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Understanding the Effect of Statins and Patient Adherence in Atherosclerosis via a Quantitative Systems Pharmacology Model Using a Novel, Hybrid, and Multi-Scale Approach

Pichardo-Almarza, C; Diaz-Zuccarini, V; (2017) Understanding the Effect of Statins and Patient Adherence in Atherosclerosis via a Quantitative Systems Pharmacology Model Using a Novel, Hybrid, and Multi-Scale Approach. Frontiers in Pharmacology , 8 , Article 635. 10.3389/fphar.2017.00635. Green open access

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Abstract

BACKGROUND AND OBJECTIVE: Statins are one of the most prescribed drugs to treat atherosclerosis. They inhibit the hepatic HMG-CoA reductase, causing a reduction of circulating cholesterol and LDL levels. Statins have had undeniable success; however, the benefits of statin therapy crystallize only if patients adhere to the prescribed treatment, which is far away from reality since adherence decreases with time with around half of patients discontinue statin therapy within the first year. The objective of this work is to; firstly, demonstrate a formal in-silico methodology based on a hybrid, multiscale mathematical model used to study the effect of statin treatment on atherosclerosis under different patient scenarios, including cases where the influence of medication adherence is examined and secondly, to propose a flexible simulation framework that allows extensions or simplifications, allowing the possibility to design other complex simulation strategies, both interesting features for software development. METHODS: Different mathematical modeling paradigms are used to present the relevant dynamic behavior observed in biological/physiological data and clinical trials. A combination of continuous and discrete event models are coupled to simulate the pharmacokinetics (PK) of statins, their pharmacodynamic (PD) effect on lipoproteins levels (e.g., LDL) and relevant inflammatory pathways whilst simultaneously studying the dynamic effect of flow-related variables on atherosclerosis progression. RESULTS: Different scenarios were tested showing the impact of: (1) patient variability: a virtual population shows differences in plaque growth for different individuals could be as high as 100%; (2) statin effect on atherosclerosis: it is shown how a patient with a 1-year statin treatment will reduce his plaque growth by 2–3% in a 2-year period; (3) medical adherence: we show that a patient missing 10% of the total number of doses could increase the plaque growth by ~1% (after 2 years) compared to the same “regular” patient under a 1-year treatment with statins. CONCLUSIONS: The results in this paper describe the effect of pharmacological intervention combined with biological/physiological or behavioral factors in atherosclerosis progression and treatment in specific patients. It also provides an exemplar of basic research that can be practically developed into an application software.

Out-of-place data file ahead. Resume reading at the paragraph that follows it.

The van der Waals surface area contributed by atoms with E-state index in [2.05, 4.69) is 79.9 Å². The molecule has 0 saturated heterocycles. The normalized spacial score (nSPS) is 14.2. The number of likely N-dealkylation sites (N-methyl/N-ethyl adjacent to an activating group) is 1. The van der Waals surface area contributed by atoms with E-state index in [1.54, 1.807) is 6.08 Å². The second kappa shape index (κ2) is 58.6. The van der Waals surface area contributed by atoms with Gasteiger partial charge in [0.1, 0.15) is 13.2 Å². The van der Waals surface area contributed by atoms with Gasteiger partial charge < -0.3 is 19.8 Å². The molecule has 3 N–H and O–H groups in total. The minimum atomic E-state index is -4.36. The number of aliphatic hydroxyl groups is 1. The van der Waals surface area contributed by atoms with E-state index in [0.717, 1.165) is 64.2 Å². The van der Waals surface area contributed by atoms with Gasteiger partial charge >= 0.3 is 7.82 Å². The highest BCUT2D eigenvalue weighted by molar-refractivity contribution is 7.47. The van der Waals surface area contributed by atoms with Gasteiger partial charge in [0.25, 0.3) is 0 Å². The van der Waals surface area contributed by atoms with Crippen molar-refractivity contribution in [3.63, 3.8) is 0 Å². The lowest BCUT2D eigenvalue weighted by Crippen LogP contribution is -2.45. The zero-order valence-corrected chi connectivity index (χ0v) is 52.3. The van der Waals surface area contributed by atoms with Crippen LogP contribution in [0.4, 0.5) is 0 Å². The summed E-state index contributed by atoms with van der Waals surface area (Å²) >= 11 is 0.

Type: Article
Title: Understanding the Effect of Statins and Patient Adherence in Atherosclerosis via a Quantitative Systems Pharmacology Model Using a Novel, Hybrid, and Multi-Scale Approach
Open access status: An open access version is available from UCL Discovery
DOI: 10.3389/fphar.2017.00635
Publisher version: http://doi.org/10.3389/fphar.2017.00635
Language: English
Additional information: © 2017 Pichardo-Almarza and Diaz-Zuccarini. This is an open-access article distributed under the terms of the Creative Commons Attribution License (CC BY). The use, distribution or reproduction in other forums is permitted, provided the original author(s) or licensor are credited and that the original publication in this journal is cited, in accordance with accepted academic practice. No use, distribution or reproduction is permitted which does not comply with these terms.
Keywords: Science & Technology, Life Sciences & Biomedicine, Pharmacology & Pharmacy, atherosclerosis, statins, multiscale modeling, hybrid model, patient adherence, pharmacokinetics/pharmacodynamics (PKPD), quantitative systems pharmacology (QSP), PHARMACOKINETIC-PHARMACODYNAMIC MODEL, SHEAR-STRESS, INTRAVASCULAR ULTRASOUND, ENDOTHELIAL-CELLS, PLAQUE-FORMATION, SIMVASTATIN, POPULATION, REDUCTION, APOPTOSIS, THERAPY
UCL classification: UCL
UCL > Provost and Vice Provost Offices > UCL BEAMS
UCL > Provost and Vice Provost Offices > UCL BEAMS > Faculty of Engineering Science
UCL > Provost and Vice Provost Offices > UCL BEAMS > Faculty of Engineering Science > Dept of Mechanical Engineering
URI: https://discovery.ucl.ac.uk/id/eprint/1573486
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